5 pains of real estate investing to consider before investing in your first real estate

There is no doubt that many, many people loooooooooove real estate and property – I’ll share the upsides of property investing in another post. Today, I’ll share 5 pains of property investing, and they are:

High upfront costs

Here in Singapore, to buy a property, it’s one thing that properties here are not that cheap – we have government flats that are hitting $1M in price; and private properties are often above $1M depending on the size and location.

To start off, you need to fork out a deposit of 20%, so that’d mean for a $1M property, you need to have at least $200K in cash and/or CPF; and that’s assuming you can get a bank to loan you for the remaining $800K. That’s why not many people are buying more and more properties (at least in Singapore).

Not liquid

Another term for this is “illiquidity”, which means that you cannot sell your house in one day. If you want to sell your house, it’d take weeks if not months to complete the sales process, and at least 3 months after before the money gets banked into your bank account.

Risk of problem tenants

If you’re the one living in it, then this is not an issue…but as landlords, facing problem tenants is bread and butter part of the program. You may get squatters who dont want to leave your home, or people who trash your home. Imagine if your tenant’s 2 months security deposit is a small, pale comparison to the massive damage done to walls, kitchens and toilets.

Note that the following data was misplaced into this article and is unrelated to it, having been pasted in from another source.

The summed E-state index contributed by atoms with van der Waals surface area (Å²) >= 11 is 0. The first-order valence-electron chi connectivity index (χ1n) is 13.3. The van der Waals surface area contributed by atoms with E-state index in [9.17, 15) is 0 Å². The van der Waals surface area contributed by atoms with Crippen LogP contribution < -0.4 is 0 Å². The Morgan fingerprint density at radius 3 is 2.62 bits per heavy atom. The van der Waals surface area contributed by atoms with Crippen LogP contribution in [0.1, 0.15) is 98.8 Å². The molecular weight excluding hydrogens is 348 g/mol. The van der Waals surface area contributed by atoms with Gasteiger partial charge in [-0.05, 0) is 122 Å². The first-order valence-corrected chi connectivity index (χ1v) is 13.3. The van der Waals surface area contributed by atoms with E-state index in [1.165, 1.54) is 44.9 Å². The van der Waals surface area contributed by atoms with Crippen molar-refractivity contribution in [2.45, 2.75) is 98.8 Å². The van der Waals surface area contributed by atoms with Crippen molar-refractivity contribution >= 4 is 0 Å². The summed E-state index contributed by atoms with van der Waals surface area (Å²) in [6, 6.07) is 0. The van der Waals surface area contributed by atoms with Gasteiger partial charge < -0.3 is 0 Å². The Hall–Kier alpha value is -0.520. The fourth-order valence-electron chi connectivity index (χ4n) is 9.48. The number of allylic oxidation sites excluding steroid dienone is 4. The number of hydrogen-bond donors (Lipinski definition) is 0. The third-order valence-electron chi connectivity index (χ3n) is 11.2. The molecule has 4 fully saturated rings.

My mum had her rental home in Seremban slightly trashed by a nasty tenant who decided to break her basin and went missing on us.

But if you’re in the business of landlording, it’s nothing new, just sort it out or get your property manager to sort it out for you.


Maintenance hassle

Things break down in the house, such as

  • pipe leaks
  • stuck toilet
  • air con spoil
  • fridge spoil
  • gas leak
  • wiring

So many matters that can break, will break with normal wear and tear.

Associated expenses and fees

There are a number of expenses and fees that are associated with landlording:

  1. rental income tax
  2. property tax
  3. agent fees (rental, sales or purchase)
  4. legal fees
  5. stamp duty
  6. maintenance

I prefer something more hands-off

I lean towards more passive income investments such as dividend stocks and index funds that pay me a good % dividends or growth every year, that’s typically banked straight into my bank account. All I do is open my bank account and go “oh, got dividends!” lol =)

But that’s my personal preference.

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